The penalty for late payments of business and residential property taxes on real estate, motor vehicle, and personal property should be reduced from 18% to 2%, for payments made up to 90 days after the deadline. This change will apply to payments otherwise due on or before August 31, 2020.

Town Hall Hours of Operation

Towns need to find a balance between practicing social distancing and continuing to provide services for their residents.

Town halls should be accessible to residents by appointment to perform required services, and town officials must inform residents regarding accessibility options.

Trade and Professional Licenses

From now until June 30th, all fees and renewals for trade and professional licenses should be delayed by 90 days.

Plastic Bags

Public health experts are discouraging the use of reusable bags during our fight against the spread of the Coronavirus because they can carry and spread the virus and foodborne illness.

We should suspend local ordinances that ban the use of plastic bags. 

Efficient Use of State Workforce

Some state employees continue to go to the office or job site to work; others are telecommuting, and some are forced to be at home with reduced responsibilities or no work responsibilities at all. It’s not their fault. Meanwhile, some agencies are struggling to keep up with workloads.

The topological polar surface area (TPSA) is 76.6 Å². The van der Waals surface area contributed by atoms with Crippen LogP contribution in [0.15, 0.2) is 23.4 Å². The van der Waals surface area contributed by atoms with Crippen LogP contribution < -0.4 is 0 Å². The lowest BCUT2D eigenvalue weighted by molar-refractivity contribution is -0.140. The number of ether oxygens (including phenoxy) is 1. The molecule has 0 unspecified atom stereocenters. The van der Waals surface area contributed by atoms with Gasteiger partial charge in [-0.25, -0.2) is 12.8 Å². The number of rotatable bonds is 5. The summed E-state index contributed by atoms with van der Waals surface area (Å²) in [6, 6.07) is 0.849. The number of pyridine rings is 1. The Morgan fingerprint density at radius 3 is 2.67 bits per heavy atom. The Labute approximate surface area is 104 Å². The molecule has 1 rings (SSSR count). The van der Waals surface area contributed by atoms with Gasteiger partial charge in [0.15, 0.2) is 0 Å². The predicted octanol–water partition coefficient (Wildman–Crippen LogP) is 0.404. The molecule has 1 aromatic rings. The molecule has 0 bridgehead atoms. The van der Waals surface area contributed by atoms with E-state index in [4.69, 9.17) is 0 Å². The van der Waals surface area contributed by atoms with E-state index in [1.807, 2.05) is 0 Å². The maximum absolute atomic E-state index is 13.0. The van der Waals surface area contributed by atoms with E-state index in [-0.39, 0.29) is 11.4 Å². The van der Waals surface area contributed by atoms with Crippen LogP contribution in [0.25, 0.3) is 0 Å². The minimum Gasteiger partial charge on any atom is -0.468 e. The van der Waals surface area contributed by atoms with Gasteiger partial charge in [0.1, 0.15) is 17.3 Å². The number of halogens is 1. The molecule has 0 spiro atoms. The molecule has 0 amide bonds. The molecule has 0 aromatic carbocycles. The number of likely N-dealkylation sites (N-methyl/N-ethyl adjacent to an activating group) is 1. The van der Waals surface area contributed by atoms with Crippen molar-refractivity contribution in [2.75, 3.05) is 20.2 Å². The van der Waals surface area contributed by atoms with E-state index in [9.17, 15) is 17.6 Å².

The administration should actively try to identify underutilized employees and temporarily reassign them to positions that are in high demand, such as the processing of unemployment claims.

Nursing School Graduates

If hospitals are not crowded yet, they will be soon as the peak of the Coronavirus is expected to hit within the next few weeks. Hospitals will need all the help they can get.

Throughout Connecticut, hundreds of nurses will be graduating soon, and they will be unselfishly eager to do their part during this emergency. The state should do everything in its power to responsibly expedite the testing and licensing processes to place graduating nurses into the healthcare workforce.

Student Loans

Whether they are business owners, employees, or independent contractors, so many college graduates are struggling with the additional burden of paying off a college loan while trying to get by during this time of crisis.

The Governor should contact the federal government to urge refinancing of student loans at the same interest rate that banks are able to borrow money. Lower rates should apply to all higher education – universities, trade schools and certificate programs.

First Responders, Healthcare Workers

Our first responders and healthcare workers are on the front lines of our battle against the spread of Coronavirus. Many have already contracted the virus and it is inevitable that more will follow, and they will need to have an appropriate amount of time for recovery without going through loads of red tape.

For purposes of compensation, we should establish a presumption that any first responder or healthcare worker who contracts COVID-19 did so while on the job. They should not have to go through a long, drawn-out process to prove that they contracted the virus on the job.

Leave a Reply

Your email address will not be published. Required fields are marked *